An expert panel provides an overview of sphingosine-1-phosphate receptor modulators and their use in the treatment of multiple sclerosis.
Stephen Krieger, MD: Let’s turn to a second topic in MS [multiple sclerosis] treatment. We are very lucky to have not only a broad array of medicines, but now second, and in some cases third, generations of the drugs that we have, which is a wonderful problem. But it gives us an opportunity to parse some of the nuances of our treatments. There was a time not that long ago when we had 1 pill for multiple sclerosis, when fingolimod was approved back in 2010. A dozen years later, we now have several different medicines in that class. So fingolimod spawned the subsequent S1P [sphingosine-1-phosphate receptor] modulators: siponimod, ozanimod, and ponesimod. Let’s think about how we parse between them a bit. What are some fundamental differences between, let’s call it old school S1P modulators, fingolimod, and this newer generation? Dr Crayton, how would you broadly describe it?
Heidi Crayton, MD: I think the original entry to the marketplace was very broad sweeping and had effects at multiple different receptors. We had a lot of carryover effects that I think neurologists weren’t always used to having to deal with and monitor. Once we got over that hurdle, things became easier with subsequent generations of S1P receptor modulators. I think it’s given us a little more control and the ability to control treatment with our patients, in that we are able to be more specific in terms of receptors that are involved. And time of action, or half-life, or decrease effect, which is nice. It gives us much more control when we can have shorter half-life products. To be able to stop products, if need be, for whatever reason, in a timely fashion, I think that’s been the biggest gain.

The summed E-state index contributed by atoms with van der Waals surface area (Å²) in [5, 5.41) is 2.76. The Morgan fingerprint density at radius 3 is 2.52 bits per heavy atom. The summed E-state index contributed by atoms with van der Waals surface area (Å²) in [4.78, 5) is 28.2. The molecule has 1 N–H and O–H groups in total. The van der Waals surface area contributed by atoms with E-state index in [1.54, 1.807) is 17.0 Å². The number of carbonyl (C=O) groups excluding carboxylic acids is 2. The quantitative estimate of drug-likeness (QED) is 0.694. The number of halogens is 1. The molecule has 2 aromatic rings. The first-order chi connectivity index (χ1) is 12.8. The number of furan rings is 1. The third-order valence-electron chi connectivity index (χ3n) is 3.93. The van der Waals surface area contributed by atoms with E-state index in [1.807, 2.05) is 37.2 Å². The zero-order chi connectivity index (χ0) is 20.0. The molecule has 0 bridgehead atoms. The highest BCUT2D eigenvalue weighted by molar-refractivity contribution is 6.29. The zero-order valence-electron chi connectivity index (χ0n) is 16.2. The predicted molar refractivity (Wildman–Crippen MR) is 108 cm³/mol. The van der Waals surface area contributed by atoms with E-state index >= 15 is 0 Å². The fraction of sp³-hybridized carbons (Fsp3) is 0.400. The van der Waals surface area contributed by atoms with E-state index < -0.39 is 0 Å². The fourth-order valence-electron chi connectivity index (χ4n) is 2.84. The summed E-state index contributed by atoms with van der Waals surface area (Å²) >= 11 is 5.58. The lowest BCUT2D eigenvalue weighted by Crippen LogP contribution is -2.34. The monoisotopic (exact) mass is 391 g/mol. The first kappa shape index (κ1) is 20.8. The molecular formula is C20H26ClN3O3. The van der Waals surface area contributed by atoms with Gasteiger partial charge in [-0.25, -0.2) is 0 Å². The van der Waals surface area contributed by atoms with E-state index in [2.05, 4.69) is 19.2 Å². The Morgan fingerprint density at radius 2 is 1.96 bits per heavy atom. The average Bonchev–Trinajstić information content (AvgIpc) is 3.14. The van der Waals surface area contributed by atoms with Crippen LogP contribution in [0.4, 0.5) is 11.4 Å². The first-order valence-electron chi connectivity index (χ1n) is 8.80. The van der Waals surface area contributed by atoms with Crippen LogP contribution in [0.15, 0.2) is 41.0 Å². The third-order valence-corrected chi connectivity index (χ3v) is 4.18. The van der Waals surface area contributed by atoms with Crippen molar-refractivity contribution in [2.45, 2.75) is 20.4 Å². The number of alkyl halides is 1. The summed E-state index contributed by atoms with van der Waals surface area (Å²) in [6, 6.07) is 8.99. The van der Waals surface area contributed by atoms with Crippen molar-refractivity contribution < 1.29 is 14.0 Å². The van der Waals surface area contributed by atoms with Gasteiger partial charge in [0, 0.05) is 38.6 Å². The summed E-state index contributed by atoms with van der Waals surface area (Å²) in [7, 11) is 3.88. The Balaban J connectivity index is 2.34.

Stephen Krieger, MD: Dr Hughes, what are some things that we, or you, used to do starting fingolimod that you no longer need to do with our more selective S1P modulators? How has that made it easier to start those drugs?
Bruce Hughes, MD: I think 2010 was great because prior to that, every single day, patients would say, “Doctor, these shots are killing me. When is a pill coming in?” I would say, “soon.” And finally, in 2010, it arrived, our first oral medication. Now, as you mentioned, we have many choices. But it was the first iteration, I would say. We were very excited about that with regard to the adverse effect profile because I think S1P as a class is extremely well tolerated, especially compared to the injectable therapies. But as a first-iteration medication, it had a lot of baggage, especially since it was not nearly as selective, and particularly cardiac issues, and the whole first-dose monitoring was a challenge, no question about it. And the lack of selectivity gave some neurologists a lot of pause about using this agent, they didn’t feel it was comfortable. I think with the newer agents, the newer iterations of S1Ps, that has alleviated a lot of those fears and worries.
Stephen Krieger, MD: It’s true. I even say that to people if they’re concerned about cardiac adverse effects with S1Ps. Because you can understand, a patient reading it over thinks they’re going to have some kind of cardiac symptom, which really wasn’t even the case with fingolimod. But the first-dose monitoring was a bit cumbersome and intimidating for patients to think of, “What should I be looking for from a cardiac perspective?” There are other things I think that the greater selectivity of the new S1Ps has helped with, for instance, macular edema. Dr Bandari, are you screening for that? And everyone, do you feel like we still need to? Or is that a thing of the past?